INDIANAPOLIS – Last week, the Indiana Pacers lost Lance Stephenson.
On Monday, they replaced one of the NBA’s best young players with shooting guard Rodney Stuckey.
It’s a swap that will make it a challenge for Indiana to win a third straight title in a division that might be the toughest in basketball.
“We just have to come out and play hard and play with each other,” Stuckey said of the vastly improved Central Division. “I’m glad LeBron went back to Cleveland; I thought that was good for him and the city of Cleveland. Chicago got better, but I think we still have a pretty good chance to make some noise.”
The demise that plagued the Pacers’ regular season continued as Indiana crumbled in the playoffs and sputtered all the way into the offseason without a first-round pick and little to no money to make a splash in free agency.
Indiana could not afford to let Stephenson walk away but they couldn’t really afford to keep him, either. The result: Stephenson opted to join Charlotte, becoming a cornerstone for the Hornets’ rebuilding project and perhaps putting him in line for a max contract when his three-year deal expires — something that was unlikely to happen in Indiana.
So the Pacers then went to Plan B, signing Stuckey, who might benefit from a change of scenery.
“I’ve got to come in and earn everyone’s respect, first and foremost, just play hard with them and compete with them,” Stuckey said. “I hate losing. It’s never fun when you’re losing. I knew that Indiana was always a great organization and they win. That’s what I’m all about. At the end of the day, winning is what I want to do.”
Along with Stuckey, 28, who averaged 13.9 points with Detroit last season, the Pacers signed European forward Damjan Rudez and former Cavaliers swingman C.J. Miles in an attempt to solve their shooting woes. The 27-year-old Miles, 27, averaged 9.9 points last season with Cleveland.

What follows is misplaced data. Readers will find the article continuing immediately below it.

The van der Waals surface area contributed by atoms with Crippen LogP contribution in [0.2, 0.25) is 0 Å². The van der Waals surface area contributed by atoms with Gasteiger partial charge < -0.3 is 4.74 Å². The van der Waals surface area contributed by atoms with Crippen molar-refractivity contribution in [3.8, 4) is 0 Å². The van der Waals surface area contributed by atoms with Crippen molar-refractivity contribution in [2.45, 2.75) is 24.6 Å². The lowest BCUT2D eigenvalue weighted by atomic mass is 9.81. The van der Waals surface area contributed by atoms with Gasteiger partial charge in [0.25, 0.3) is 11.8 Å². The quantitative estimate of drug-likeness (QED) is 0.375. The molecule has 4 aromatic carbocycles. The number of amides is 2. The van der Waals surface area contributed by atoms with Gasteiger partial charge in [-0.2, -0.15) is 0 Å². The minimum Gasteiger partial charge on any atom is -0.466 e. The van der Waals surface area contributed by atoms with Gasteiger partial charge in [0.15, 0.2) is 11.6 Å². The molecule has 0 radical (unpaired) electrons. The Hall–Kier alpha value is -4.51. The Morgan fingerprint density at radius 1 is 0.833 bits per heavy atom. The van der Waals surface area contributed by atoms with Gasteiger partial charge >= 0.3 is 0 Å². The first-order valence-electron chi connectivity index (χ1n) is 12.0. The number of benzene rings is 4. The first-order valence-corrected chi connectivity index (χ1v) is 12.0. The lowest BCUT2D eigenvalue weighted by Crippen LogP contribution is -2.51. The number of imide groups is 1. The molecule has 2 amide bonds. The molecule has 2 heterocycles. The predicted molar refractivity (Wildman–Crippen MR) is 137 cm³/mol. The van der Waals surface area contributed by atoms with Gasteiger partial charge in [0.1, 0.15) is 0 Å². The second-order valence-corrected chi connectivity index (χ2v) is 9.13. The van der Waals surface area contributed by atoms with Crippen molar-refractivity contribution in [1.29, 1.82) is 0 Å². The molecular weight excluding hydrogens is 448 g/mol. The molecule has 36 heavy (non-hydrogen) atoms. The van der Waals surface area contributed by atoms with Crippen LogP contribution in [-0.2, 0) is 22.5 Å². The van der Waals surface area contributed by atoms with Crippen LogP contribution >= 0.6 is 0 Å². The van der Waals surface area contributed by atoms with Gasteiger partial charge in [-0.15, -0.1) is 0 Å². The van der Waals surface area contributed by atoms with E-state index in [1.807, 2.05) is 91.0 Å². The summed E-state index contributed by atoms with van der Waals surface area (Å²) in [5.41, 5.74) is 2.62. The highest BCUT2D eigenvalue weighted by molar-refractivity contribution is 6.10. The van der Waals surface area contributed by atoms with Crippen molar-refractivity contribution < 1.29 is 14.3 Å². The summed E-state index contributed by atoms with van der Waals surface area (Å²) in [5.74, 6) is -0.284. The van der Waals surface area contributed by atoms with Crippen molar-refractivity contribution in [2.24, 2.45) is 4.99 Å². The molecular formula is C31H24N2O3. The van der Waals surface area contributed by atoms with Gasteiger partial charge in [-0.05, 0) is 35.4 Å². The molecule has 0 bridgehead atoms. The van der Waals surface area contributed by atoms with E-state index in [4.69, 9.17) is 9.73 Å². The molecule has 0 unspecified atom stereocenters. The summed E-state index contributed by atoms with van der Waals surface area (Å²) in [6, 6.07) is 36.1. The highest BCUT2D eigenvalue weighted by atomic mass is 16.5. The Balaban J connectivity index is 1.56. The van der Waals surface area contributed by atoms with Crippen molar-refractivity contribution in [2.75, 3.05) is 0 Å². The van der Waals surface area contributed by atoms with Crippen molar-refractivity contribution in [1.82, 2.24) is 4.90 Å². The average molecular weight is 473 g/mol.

That may not be enough to keep up with the rest of the division.
With James’ decision to return home to Ohio, the Cavs became the favorite to win the East. They also have the No. 1 overall pick, Andrew Wiggins, and could be in the mix to sign All-Star forward Kevin Love.
Chicago took All-American Doug McDermott in the draft and will be much stronger with the additions of Pau Gasol and fellow Spaniard Nikola Mirotic. If Derrick Rose and defensive player of the year Joakim Noah are healthy, the Central Division could be a race that doesn’t include the Pacers.
The Pacers might be in better shape to reload next offseason when they can redo the contracts of Roy Hibbert and David West — or possibly change direction.
Indiana still has one of the league’s most talented young players in All-Star Paul George to go with Hibbert, West, veteran George Hill and potentially the strongest bench in the division.
Happy with Hornets
Charlotte, North Carolina — Marvin Williams feels like he’s coming home.
Nine years after leading the North Carolina men’s basketball team to a national championship, Williams returns to the Tar Heel state as a member of the NBA’s Charlotte Hornets.
“North Carolina has always been like a second home to me,” Williams said Monday at an introductory news conference after signing a two-year, $14 million deal.
Williams returns with a chance to make an immediate impact as a starter, just as he did as a freshman helping the Tar Heels defeat Illinois 75-70 in the 2005 national title game.
Hornets coach Steve Clifford views the 206-cm Williams as a combo forward, but said his best position is at power forward.
Williams, who turned 28 in June, could start right away.
The Hornets lost last year’s starting power forward Josh McRoberts to Miami in free agency, leaving them a pair of inexperienced power forwards in second-year player Cody Zeller and rookie Noah Vonleh.